collecting her money. Indeed, financial abuse is another of our

Indeed, Owen now meets Lesley covertly because her client is unable
to speak freely while Bryan is around. “She said she’s happy for
most of the time at the flat, but didn’t always get on with Bryan,”
she says.

But concerns about the relationship continue, not least with Bryan
apparently sleeping in a single bed in the same room as Albert and
Lesley. “I was concerned about the relationship between Lesley and
Bryan. There are several issues of possible abuse, but Lesley has a
network of support that can offer her choices to leave,” says

The situation continues to be monitored, but all three seem linked
into a triangular relationship that no one wants to break –

“There were two key risks,” says Wollam. “First, that they would
become homeless; our intervention and negotiation with the social
landlord and environmental health has reduced that risk. Second,
there is risk of abuse. Our work, while perhaps not greatly
reducing the risk, has certainly provided them, particularly
Lesley, with choices that, if they wanted to leave the situation,
they could.”

Arguments for risk

  • Having been able to build up a relationship with Lesley the
    workers can offer her alternatives should she wish to move out.
    Owen says: “It is about giving her the opportunity to say ‘I want
    to get out of here’. At the moment she is not saying  that. We
    still don’t know the full extent of what is happening: none of them
    are saying. But they all have capacity to consent and it seems that
    they don’t want this triangle to break.”
  • With the help of the Supporting People workers the flat has
    been cleaned and the possibility of eviction on health grounds has
    been minimised.
  • Regular meetings are held to monitor the situation.
  • Progress is definitely, if slowly, being made. Owen says:
    “We’re achieving something by just getting into the house because,
    previously, in another local authority they simply refused any
    support from social services or other departments. In the past they
    have just left.”  

Arguments against risk

  • The sub-text is strong. Bryan is the root of the unease and
    uncertainty. It does seem to suggest that he is financially,
    psychologically and sexually abusing Lesley. Albert may well be
    psychologically and financially abused by both Lesley and Bryan.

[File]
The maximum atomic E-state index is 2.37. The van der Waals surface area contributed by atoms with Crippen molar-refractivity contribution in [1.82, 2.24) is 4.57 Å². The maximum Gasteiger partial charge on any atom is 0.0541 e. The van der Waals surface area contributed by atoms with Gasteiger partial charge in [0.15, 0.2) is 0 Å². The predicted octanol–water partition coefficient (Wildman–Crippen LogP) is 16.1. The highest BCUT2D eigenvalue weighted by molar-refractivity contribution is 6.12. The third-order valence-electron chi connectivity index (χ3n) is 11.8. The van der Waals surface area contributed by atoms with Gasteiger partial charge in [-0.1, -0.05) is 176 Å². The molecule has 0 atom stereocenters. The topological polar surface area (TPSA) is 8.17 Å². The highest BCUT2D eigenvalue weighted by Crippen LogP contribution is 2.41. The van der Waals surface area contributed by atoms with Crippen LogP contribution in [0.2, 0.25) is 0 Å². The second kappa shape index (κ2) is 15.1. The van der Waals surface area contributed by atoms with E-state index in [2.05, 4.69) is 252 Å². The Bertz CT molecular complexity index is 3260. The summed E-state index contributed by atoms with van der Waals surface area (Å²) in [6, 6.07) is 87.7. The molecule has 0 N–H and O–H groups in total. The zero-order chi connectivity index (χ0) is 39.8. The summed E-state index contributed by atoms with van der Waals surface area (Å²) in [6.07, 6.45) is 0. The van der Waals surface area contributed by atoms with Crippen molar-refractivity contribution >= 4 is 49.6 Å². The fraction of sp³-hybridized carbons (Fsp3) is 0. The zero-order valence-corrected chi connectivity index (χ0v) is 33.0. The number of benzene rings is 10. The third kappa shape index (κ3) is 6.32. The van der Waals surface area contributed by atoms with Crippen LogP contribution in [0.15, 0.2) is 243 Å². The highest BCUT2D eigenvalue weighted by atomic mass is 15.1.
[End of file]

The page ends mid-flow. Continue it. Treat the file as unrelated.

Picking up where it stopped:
Leaving them at the apparent mercy of Bryan is a troubling
  • However, Lesley’s experiences with social services and the pain
    of change may well be too strong for her to act voluntarily on the
    offer of support should she move out. Sometimes it is just what you
    know that makes you feel safe – even though it patently is
  • It is worrying that the three of them could allow the place to
    get into such a state  that the environmental health department was
    considering eviction on the grounds of “filthy and/or verminous
    premises” under section 79 of the Environmental Protection  Act
    1990 and section 83 of the Public Health Act 1936. This affects
    more than just the three of them.

Independent Comment 

I read this case study many times to try to understand the
inter-linked relationships, the dynamics and the emotional
attachments. It took a long time and I do not envy Debbie Owen and
Glyn Rocke’s task working with these three people, writes Kathryn

The workers rightly sought to first tackle the cause of the
threatened eviction – the state of the property. And this meant
cleaning the place up and supporting Lesley, Albert and Bryan to
take responsibility for this. But I wondered what steps the social
landlord had taken to support them or what other supports could
have been available to prevent their environment becoming so
hazardous in the first place.

I also wondered about the workers’ acceptance of Lesley’s position.
Is Lesley saying “I want to get out of here”, given that she has
said she’d like to live on her own but is worried about Albert. Why
not pursue this avenue more keenly?

Rocke and Owen have made progress by getting into the house and
then cleaning and organising things. The confusion for me seems to
be the lack of intervention on an emotional level. Lesley, Albert
and Bryan may well all be depressed. A lack of self-esteem, not
caring for yourself or your environment could be viewed as
indicators of depression. Lesley has also lost a child.

Owen could take advice from Respond (, an
organisation that provides therapeutic support for people with
learning difficulties.

Lesley, Albert and Bryan need support on several levels. Owen and
Rocke have established a level of trust with them and it is to be
hoped this will continue. 

Kathryn Stone is director of Voice UK, a national learning
difficulties charity